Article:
The Man Who WAS Doc Savage!

Figure 1 – Doc Savage Portrait by James Bama (with Ham, Monk, Renny, Long Tom, and Johnny)

…and Flash Gordon, and The Shadow, and The Avenger, and Conan, and Buchanan, and… and….

Before I start, I want to state that I have no rights to any images used here and am not using them for any commercial purpose; they are being used under the Fair Use doctrine. If any copyright holder objects to any image being used, please contact me and that image will be removied from this column.

Figure 2 – Steve Holland, World’s Greatest Illustration Model

Okay, legalities aside, do you all (let’s not see the same hands all the time, kids!) recognize Figure 1? How about Figure 2? Know who that is? Nope, you’re wrong, it’s not him—it’s famous illustration model Steve Holland, from the book Steve Holland, World’s Greatest Illustration Model by Michael Stradford.

Anyone who’s been collecting paperbacks—we all know who you are—for any length of time has probably got a bunch for which Steve was the model, not to mention the various men’s magazines and whatever he’s modeled for. It’s amazing to me that until this year I had no idea who he was! I can thank Michael Stradford for cluing me in and showing me some of the work this fantastic male model did over the years he was modeling. As mentioned above, he was the model James Bama used to create his iconic Doc Savage covers (I believe the number he did was 62!), and other artists, like Bob Larkin and Joe DeVito, also based their Doc portraits on Steve (see Figures 3-6).

Figure 3 – Steve Holland in Doc Savage Pose

Figure 3 shows Steve in a typical Doc pose, and Figures 4 and 5 show, respectively, Bama’s and Larkin’s Doc covers (AFAIK, DeVito did the Will Murray-written Doc book covers).

Figure 4 – James Bama Doc Savage painting

As you can see, the other artists found it either necessary—due to readers’ expectations or editorial design—to continue with the Bama model.

Figure 5 – Bob Larkin Doc Savage painting

But long before that, Steve was on TV (1954-55) as Flash Gordon (Figure 6), where he played alongside Irene Champlin as Dale Arden, and Joseph Nash as Dr. Zarkov. The series was filmed in Germany with a limited budget and, according to Wikipedia, critics have panned it. (Before his acting career, which didn’t last long, Steve was the model (Wikipedia again) for Fawcett Comics’ Western hero Bob Colt.)

Figure 6 – (L-R) Irene Champlin, Joseph Nash, and Steve as Flash Gordon

Me, I didn’t know any of that, as in the ‘50s I only remember watching George Reeves as Superman, and not that particular series (I did see some of the Buster Crabbe Flash Gordon serial episodes somewhere at that time).

After his acting career fizzled, Steve became a model and, as noted before, was the model not only for Doc Savage, but for all sorts of cover men, both genre and non-genre—everything from fantasy (Conan) to Western (you name it, but my favourites are Western books like Buchanan by “Jonas Ward” (William Ard) and Louis L’Amour, to detective and everything in between; he also modeled for “Men’s Magazines” and comics. Among the series he modeled for were  The Avenger (artists Peter Caras and George Gross), The Spider (Caras and Robert MacGuire), Operator #5 (Gross), and others. He modeled for Nevada Jim (Bama again), Tarzan, The Phantom, Matt Helm, and Magnus Robot Fighter as well—even The Hulk! When modeling for Warren magazines (Eerie, Creepy, etc.) he often portrayed all the figures in a given story or cover.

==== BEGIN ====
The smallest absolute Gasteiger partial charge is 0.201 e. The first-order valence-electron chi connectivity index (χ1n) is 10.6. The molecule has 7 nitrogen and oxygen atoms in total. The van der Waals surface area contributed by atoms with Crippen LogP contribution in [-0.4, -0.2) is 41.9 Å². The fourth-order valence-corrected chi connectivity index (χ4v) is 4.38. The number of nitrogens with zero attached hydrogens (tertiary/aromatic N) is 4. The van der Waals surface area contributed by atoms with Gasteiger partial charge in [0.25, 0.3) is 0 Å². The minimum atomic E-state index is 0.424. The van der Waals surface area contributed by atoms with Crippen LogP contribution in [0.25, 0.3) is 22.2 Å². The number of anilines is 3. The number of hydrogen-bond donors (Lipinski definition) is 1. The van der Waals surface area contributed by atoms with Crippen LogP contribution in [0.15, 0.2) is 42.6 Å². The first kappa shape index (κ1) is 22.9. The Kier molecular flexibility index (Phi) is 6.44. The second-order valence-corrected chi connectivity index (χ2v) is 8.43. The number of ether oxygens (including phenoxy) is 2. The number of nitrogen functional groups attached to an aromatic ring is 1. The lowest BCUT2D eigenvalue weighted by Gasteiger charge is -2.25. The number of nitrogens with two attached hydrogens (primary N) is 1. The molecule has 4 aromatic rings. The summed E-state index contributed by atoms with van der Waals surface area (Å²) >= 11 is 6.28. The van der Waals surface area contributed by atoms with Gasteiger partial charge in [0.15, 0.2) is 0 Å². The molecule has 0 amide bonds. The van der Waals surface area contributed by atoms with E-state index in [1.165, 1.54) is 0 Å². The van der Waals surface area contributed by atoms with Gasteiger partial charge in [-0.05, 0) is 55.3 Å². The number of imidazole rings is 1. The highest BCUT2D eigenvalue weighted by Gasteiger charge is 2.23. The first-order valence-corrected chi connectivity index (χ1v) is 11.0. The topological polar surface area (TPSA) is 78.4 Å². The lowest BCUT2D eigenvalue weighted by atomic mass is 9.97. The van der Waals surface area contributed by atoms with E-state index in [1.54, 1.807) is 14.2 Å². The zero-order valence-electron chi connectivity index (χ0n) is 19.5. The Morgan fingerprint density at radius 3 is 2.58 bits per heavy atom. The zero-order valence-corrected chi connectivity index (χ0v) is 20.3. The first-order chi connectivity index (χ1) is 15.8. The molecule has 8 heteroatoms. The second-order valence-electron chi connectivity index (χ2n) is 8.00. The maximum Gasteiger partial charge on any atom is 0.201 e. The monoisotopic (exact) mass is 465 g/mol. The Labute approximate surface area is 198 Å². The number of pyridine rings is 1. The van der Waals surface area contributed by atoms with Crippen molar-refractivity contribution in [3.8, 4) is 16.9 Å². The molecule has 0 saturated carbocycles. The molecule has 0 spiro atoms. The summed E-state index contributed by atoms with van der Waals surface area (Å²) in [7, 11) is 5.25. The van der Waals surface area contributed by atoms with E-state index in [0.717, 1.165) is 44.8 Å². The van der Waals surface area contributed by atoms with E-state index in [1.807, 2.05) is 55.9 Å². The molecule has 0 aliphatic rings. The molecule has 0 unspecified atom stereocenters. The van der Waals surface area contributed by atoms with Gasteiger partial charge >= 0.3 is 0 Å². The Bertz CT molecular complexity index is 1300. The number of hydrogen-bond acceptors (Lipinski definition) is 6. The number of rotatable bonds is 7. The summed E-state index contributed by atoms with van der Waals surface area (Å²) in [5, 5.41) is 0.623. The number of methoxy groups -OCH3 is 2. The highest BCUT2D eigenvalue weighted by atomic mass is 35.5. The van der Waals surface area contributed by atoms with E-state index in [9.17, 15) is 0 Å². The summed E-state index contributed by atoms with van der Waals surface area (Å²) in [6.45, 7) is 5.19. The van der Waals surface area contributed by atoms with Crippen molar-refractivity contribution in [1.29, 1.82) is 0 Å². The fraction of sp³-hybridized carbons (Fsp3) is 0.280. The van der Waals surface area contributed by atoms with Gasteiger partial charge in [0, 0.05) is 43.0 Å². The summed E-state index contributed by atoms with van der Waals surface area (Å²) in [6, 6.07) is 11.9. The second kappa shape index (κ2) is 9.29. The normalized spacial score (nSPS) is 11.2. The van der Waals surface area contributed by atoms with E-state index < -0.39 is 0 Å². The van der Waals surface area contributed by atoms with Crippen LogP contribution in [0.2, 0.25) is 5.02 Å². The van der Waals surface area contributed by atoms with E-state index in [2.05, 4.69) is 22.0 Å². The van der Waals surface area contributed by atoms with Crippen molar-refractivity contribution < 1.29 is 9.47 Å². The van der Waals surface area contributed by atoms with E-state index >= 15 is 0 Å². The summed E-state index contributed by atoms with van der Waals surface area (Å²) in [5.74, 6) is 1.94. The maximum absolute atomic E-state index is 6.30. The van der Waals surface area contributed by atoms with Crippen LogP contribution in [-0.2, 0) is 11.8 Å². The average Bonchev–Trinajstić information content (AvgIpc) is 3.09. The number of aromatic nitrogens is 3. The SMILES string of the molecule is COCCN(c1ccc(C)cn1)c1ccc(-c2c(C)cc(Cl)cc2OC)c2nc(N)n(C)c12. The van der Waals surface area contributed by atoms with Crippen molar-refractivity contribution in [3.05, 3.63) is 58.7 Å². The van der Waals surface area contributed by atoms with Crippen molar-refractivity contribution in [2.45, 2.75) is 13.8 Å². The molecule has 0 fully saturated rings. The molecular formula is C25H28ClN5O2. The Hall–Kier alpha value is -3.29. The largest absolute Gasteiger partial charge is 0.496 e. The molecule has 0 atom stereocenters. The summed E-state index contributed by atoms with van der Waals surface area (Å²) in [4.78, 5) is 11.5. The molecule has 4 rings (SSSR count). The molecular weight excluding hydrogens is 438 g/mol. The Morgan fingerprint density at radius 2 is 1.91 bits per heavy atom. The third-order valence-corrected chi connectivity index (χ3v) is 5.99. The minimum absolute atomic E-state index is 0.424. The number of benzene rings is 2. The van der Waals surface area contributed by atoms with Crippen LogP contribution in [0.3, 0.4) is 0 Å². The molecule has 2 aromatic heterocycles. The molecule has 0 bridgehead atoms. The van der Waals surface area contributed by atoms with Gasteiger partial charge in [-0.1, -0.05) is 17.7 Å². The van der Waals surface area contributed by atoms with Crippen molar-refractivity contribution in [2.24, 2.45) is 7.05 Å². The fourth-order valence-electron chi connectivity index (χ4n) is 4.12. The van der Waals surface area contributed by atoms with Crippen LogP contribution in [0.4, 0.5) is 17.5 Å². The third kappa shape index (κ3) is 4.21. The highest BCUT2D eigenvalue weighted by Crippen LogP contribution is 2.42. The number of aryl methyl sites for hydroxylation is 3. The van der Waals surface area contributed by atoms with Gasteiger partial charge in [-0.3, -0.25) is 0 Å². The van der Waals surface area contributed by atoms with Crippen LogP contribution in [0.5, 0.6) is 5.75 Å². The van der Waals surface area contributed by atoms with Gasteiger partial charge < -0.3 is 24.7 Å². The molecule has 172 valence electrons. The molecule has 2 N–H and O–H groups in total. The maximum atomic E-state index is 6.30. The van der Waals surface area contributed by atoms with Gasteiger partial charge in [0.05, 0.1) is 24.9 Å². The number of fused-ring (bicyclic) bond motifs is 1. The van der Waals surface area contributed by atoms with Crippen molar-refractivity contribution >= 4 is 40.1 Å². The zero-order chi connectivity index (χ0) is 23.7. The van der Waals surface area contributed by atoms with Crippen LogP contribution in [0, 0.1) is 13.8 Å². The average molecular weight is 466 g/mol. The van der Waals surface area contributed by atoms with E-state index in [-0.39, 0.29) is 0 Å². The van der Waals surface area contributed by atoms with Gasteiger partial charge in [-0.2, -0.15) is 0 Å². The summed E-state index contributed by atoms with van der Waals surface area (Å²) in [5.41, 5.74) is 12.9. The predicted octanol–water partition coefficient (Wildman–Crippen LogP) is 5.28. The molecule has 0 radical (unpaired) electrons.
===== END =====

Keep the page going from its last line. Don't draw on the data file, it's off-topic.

Figure 7 – Ed Valigursky cover with Steve

I’ll bet I could hit my bookshelves and grab at least five in the same number of minutes without even trying hard; he was on SF covers by Emsh, Valigursky and other artists. You can bet that I’ll be watching all my book covers for Steve from now on.

I’m not intending to give you all the information that’s in this particular book—Michael has written several and has a new one coming out soon. If you wish to obtain a copy of any of them for yourself, you can mosey on down to Michael’s website and check them out for yourself—even buy a book while you’re there. They’re fascinating, and I will probably be reviewing and talking about another one—The Torn Shirt Sessions—at another time, possibly next week. By the way, I did receive PDF copies of both these books for review purposes, but this review is not biased by that fact; I actually asked the author because I find Steve’s career very interesting. After reading just this one, I find myself hooked, and will probably be purchasing the others as soon as I can.

Comments? Anyone? Yeah, this time you can all raise your hands. Here, or on Facebook, or even by email (stevefah at hotmail dot com). All comments are welcome! (Just be polite, please.) My opinion is, as always, my own, and doesn’t necessarily reflect the views of Amazing Stories or its owner, editor, publisher or other columnists. See you next time!

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